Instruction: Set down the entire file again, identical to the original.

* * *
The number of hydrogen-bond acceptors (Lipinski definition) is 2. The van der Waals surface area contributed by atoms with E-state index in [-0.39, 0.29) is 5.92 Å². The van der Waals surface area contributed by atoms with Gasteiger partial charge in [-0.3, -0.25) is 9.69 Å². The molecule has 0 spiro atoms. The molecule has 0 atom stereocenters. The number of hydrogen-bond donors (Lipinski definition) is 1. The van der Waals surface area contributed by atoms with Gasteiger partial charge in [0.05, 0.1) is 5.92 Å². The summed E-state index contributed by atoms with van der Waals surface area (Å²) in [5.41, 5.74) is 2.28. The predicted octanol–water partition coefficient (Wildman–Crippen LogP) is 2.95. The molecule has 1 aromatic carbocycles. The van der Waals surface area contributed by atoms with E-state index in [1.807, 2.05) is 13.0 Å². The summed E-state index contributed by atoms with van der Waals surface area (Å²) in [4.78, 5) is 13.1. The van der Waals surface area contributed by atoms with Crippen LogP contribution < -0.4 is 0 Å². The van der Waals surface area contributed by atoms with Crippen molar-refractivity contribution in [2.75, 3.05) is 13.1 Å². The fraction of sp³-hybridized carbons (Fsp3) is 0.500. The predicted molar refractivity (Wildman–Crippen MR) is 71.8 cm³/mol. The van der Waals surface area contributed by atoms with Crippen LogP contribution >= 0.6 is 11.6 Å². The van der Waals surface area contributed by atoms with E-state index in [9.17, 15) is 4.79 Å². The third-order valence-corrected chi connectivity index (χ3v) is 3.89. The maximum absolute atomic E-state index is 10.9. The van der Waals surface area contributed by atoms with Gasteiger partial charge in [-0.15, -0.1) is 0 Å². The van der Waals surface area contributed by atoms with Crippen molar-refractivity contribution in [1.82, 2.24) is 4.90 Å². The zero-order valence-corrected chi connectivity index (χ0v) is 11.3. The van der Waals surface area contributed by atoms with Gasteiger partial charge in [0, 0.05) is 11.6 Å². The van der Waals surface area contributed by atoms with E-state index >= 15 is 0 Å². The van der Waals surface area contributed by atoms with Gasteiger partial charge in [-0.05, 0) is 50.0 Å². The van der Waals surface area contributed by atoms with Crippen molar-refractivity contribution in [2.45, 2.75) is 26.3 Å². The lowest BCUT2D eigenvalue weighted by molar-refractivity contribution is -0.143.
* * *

The number of hydrogen-bond acceptors (Lipinski definition) is 2. The van der Waals surface area contributed by atoms with E-state index in [-0.39, 0.29) is 5.92 Å². The van der Waals surface area contributed by atoms with Gasteiger partial charge in [-0.3, -0.25) is 9.69 Å². The molecule has 0 spiro atoms. The molecule has 0 atom stereocenters. The number of hydrogen-bond donors (Lipinski definition) is 1. The van der Waals surface area contributed by atoms with Gasteiger partial charge in [0.05, 0.1) is 5.92 Å². The summed E-state index contributed by atoms with van der Waals surface area (Å²) in [5.41, 5.74) is 2.28. The predicted octanol–water partition coefficient (Wildman–Crippen LogP) is 2.95. The molecule has 1 aromatic carbocycles. The van der Waals surface area contributed by atoms with E-state index in [1.807, 2.05) is 13.0 Å². The summed E-state index contributed by atoms with van der Waals surface area (Å²) in [4.78, 5) is 13.1. The van der Waals surface area contributed by atoms with Crippen LogP contribution < -0.4 is 0 Å². The van der Waals surface area contributed by atoms with Crippen molar-refractivity contribution in [2.75, 3.05) is 13.1 Å². The fraction of sp³-hybridized carbons (Fsp3) is 0.500. The predicted molar refractivity (Wildman–Crippen MR) is 71.8 cm³/mol. The van der Waals surface area contributed by atoms with Crippen LogP contribution >= 0.6 is 11.6 Å². The van der Waals surface area contributed by atoms with E-state index in [9.17, 15) is 4.79 Å². The third-order valence-corrected chi connectivity index (χ3v) is 3.89. The maximum absolute atomic E-state index is 10.9. The van der Waals surface area contributed by atoms with Gasteiger partial charge in [-0.15, -0.1) is 0 Å². The van der Waals surface area contributed by atoms with Crippen molar-refractivity contribution in [1.82, 2.24) is 4.90 Å². The zero-order valence-corrected chi connectivity index (χ0v) is 11.3. The van der Waals surface area contributed by atoms with Gasteiger partial charge in [0, 0.05) is 11.6 Å². The van der Waals surface area contributed by atoms with E-state index >= 15 is 0 Å². The van der Waals surface area contributed by atoms with Gasteiger partial charge in [-0.05, 0) is 50.0 Å². The van der Waals surface area contributed by atoms with Crippen molar-refractivity contribution in [2.45, 2.75) is 26.3 Å². The lowest BCUT2D eigenvalue weighted by molar-refractivity contribution is -0.143.